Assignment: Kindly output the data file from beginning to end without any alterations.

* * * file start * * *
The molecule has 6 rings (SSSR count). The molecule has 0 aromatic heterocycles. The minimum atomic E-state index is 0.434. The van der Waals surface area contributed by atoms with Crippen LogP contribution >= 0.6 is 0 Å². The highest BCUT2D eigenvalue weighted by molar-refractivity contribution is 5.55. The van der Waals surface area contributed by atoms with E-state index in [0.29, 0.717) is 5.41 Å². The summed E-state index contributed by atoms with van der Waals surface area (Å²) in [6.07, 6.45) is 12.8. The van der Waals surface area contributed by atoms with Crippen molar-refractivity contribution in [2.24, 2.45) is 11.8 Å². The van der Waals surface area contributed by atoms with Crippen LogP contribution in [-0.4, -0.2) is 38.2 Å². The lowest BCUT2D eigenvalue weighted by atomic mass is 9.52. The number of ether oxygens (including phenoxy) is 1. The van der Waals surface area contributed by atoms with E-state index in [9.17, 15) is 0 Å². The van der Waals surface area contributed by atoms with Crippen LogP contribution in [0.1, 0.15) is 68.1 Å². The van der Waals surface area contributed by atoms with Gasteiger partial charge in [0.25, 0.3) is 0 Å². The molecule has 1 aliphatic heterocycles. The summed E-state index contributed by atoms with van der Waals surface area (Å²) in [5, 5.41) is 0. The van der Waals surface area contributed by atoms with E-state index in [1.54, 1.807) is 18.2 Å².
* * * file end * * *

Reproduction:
The molecule has 6 rings (SSSR count). The molecule has 0 aromatic heterocycles. The minimum atomic E-state index is 0.434. The van der Waals surface area contributed by atoms with Crippen LogP contribution >= 0.6 is 0 Å². The highest BCUT2D eigenvalue weighted by molar-refractivity contribution is 5.55. The van der Waals surface area contributed by atoms with E-state index in [0.29, 0.717) is 5.41 Å². The summed E-state index contributed by atoms with van der Waals surface area (Å²) in [6.07, 6.45) is 12.8. The van der Waals surface area contributed by atoms with Crippen molar-refractivity contribution in [2.24, 2.45) is 11.8 Å². The van der Waals surface area contributed by atoms with Crippen LogP contribution in [-0.4, -0.2) is 38.2 Å². The lowest BCUT2D eigenvalue weighted by atomic mass is 9.52. The number of ether oxygens (including phenoxy) is 1. The van der Waals surface area contributed by atoms with E-state index in [9.17, 15) is 0 Å². The van der Waals surface area contributed by atoms with Crippen LogP contribution in [0.1, 0.15) is 68.1 Å². The van der Waals surface area contributed by atoms with Gasteiger partial charge in [0.25, 0.3) is 0 Å². The molecule has 1 aliphatic heterocycles. The summed E-state index contributed by atoms with van der Waals surface area (Å²) in [5, 5.41) is 0. The van der Waals surface area contributed by atoms with E-state index in [1.54, 1.807) is 18.2 Å².